December 8, 2020 – Maryland Health Insurance Coverage Protection Commission
Michele Eberle, Executive Director, Maryland Health Benefit Exchange (MHBE)
Johanna Fabian-Marks, Director of Policy and Plan Management, MHBE
State-Based Individual Market Subsidy Program Report
- SB 124/HB 196 (2020) requires MHBE to submit a report to the Senate Finance Committee and the House Health and Government Operations Committee on the potential design, implementation, and effects of establishing state-based individual market health insurance subsidies in Maryland, as well as an analysis of the appropriate allocation of available funding between subsidies and reinsurance.
- MHBE worked with Lewis & Ellis Actuarial Consultants (Lewis & Ellis), in consultation with the Maryland Insurance Administration (MIA), to model the design and impact of state subsidies on the populations targeted, the individual market overall, and the reinsurance program.
- Lewis & Ellis produced a report detailing their evaluation, which MHBE published for public comment from October 2 –November 2, 2020.
- To gather additional feedback on the proposed subsidy designs, MHBE formed a work group that met virtually, from October 7-November 12, 2020 on a weekly basis.
- On December 1, 2020, MHBE submitted the required report, which incorporates the Lewis & Ellis analysis, public comments, and work group report.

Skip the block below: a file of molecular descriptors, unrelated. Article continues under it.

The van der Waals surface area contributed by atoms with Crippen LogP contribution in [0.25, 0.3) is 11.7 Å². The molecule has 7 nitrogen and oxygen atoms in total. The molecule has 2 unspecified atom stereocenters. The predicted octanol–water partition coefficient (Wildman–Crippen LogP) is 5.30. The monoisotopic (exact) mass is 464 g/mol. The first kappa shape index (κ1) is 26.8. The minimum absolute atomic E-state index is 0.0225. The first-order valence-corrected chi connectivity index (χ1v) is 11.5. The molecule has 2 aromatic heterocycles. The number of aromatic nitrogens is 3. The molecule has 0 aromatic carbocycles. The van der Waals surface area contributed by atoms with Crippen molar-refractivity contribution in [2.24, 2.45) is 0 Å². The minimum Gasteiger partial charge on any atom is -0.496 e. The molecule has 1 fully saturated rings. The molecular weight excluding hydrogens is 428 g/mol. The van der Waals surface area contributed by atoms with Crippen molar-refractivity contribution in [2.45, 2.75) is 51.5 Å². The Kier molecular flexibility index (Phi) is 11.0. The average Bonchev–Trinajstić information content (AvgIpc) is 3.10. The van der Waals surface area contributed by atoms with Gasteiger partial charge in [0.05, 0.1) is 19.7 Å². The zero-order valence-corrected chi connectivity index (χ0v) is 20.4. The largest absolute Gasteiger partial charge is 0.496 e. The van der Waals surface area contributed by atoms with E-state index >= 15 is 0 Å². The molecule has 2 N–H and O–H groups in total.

Maryland’s Uninsured Rate
- Maryland’s uninsured rate has been flat at about 6% since 2016.
- That’s better than the national average, but about double the rate in Massachusetts, which has the lowest
Background: How does the federal 1332 waiver work?
- Reinsurance reduces premiums in the individual market by covering a portion of insurer’s claims.
- Lower premiums mean that the federal government’s costs to subsidize insurance for low- and middle-income people are also lower.
- The federal government passes those savings (“federal passthrough funding”) to MHBE to spend on the reinsurance program.
The Reinsurance Program Has Successfully Reduced Premiums
- Monthly premiums are down an average of 11.9% for 2021, and more than 30% compared to 2018.
- In 2021, Maryland’s lowest cost plans will be about 20-30% below US averages, depending on metal level.
But Not Everyone Feels the Benefit of the Reinsurance Program
- The benefits of the reinsurance program are primarily felt by households earning >300% FPL and particularly households earning >400% FPL (about $51,000 for an individual or $105,000 for a family of four), who earn too much to qualify for federal premium subsidies
- Because of the way the federal subsidy structure works, reductions in premiums resulting from the reinsurance program are not typically felt by individuals at lower FPLs.
- As a result, the reinsurance program is not an effective way to reduce premiums for individuals at lower FPLs, or to target subsidies towards specific populations such as young adults.
Comparison of 2021 Benchmark Plan Monthly Out-of-Pocket Premium Cost for 27-Year-Old in Baltimore City at 250% and 400.5% FPL, With and Without the Reinsurance Program
Reinsurance Program Funding Sources